The grey lines are roads, and the numbers next to them are the lengths of these roads. Imagine we need a program that finds the shortest route between two points on Hiva Oa. How could we approach that? Think about this for a moment.

No really. Don't just steamroll on to the next paragraph. Try to seriously think of some ways you could do this, and consider the issues you would come up against.

I knew it is not going to be as straightforward as it might look from the first sight. Anyway, the author takes this issue and starts by modelling the input data. The complexity of the code grows with every page, rising new problems from existing implementation. First considering the most primitive approach (calculating all possible routes), then improving the code by rooting out the redundancies one by one. Through this progressive example, the author introduces ES5 array prototype methods such as some, every and any, the use of filter, map and forEach, as well as explain their implementation. It is nothing out of ordinary, though by practically applying every function, it makes the learning into a game-like learning. In fact, the author went as far as explaining the Binary heap implementation that is used to keep track of the shortest available route. In the words of Brendan Eich:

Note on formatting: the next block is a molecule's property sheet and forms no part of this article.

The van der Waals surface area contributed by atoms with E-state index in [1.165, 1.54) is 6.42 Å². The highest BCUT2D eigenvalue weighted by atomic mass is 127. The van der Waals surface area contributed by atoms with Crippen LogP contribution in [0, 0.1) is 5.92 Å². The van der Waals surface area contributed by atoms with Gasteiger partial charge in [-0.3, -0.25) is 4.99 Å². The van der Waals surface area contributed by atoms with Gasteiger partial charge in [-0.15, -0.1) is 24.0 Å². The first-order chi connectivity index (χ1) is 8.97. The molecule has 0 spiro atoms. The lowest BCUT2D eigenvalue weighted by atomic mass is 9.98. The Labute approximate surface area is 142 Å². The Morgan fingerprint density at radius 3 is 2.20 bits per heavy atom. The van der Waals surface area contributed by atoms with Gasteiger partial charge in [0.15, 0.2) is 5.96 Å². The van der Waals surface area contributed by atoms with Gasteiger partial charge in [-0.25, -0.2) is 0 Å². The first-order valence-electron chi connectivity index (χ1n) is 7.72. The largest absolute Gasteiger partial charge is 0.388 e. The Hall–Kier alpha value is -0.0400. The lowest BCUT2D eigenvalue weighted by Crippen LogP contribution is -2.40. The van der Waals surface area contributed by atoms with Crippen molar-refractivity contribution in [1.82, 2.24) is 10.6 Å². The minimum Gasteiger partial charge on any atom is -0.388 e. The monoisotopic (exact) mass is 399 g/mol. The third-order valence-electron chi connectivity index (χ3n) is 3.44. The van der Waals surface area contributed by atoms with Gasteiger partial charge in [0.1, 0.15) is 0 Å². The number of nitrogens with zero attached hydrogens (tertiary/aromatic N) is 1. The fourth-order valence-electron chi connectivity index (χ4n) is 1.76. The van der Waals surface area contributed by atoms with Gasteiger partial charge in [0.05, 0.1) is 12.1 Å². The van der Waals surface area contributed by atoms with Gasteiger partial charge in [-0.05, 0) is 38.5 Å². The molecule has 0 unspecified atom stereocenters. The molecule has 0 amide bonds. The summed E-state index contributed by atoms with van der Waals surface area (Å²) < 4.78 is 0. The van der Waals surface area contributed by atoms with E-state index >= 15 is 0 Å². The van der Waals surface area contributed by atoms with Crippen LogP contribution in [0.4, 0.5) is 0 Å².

[Eloquent JavaScript is] a concise and balanced mix of principles and pragmatics. I loved the tutorial-style game-like program development. This book rekindled my earliest joys of programming. Plus, JavaScript!

Nonetheless, this book isn't perfect. The section about the regular expressions is somewhat disappointing. It is more verbal than the rest of the book. I by far prefer the introduction written by John Resig.

The Chapter 11 is an introduction to the basics of the HTTP, W3C standards, the structure of URLs, and cross-browser inconsistencies, as well as briefly refer to the concept of the progressive enchainment. In my opinion, it hardly covers the minimum to make it worth including. Although out of the context, Pro CSS for High Traffic Websites (by Antony Kennedy and Inayaili de Leon) is a by far better introduction to the this topic.

The Chapter 12 is talking about DOM. It gives brief introduction to DOM traversing and manipulation, leading to some basic introduction to CSS and how to manipulate DOM element styles. Chapter 13. Talks about events. As usual, the focus is to highlight the differences between IE and other browsers. I did learn something new in this section, such as the way Opera mistakenly can report a wrong key code if shift key is pressed and how to avoid it. There is the bubbling and propagation. It also describes different states of the mouse and keyboard events and when they should be used (such as mousedown, mouse up and click) and gives you a quick view into an event normaliser. Again, it isn't covered as in depth as in John Resig's Secrets of the JavaScript Ninja (2008).

In conclusion, whether you are an entry-level developer (virtually everything in this book is a must-know), or experienced JavaScript developer, reading through this book will not be a bore. As a very least, if you haven't tackled a similar issue to the one described above, you will find Chapter 7 interesting. If you do, you may as well be surprised and tempted to read the rest of the book. Did I mentioned that this book is available for free?

Effective JavaScript: 68 Specific Ways to Harness the Power of JavaScript (2012)

by David Herman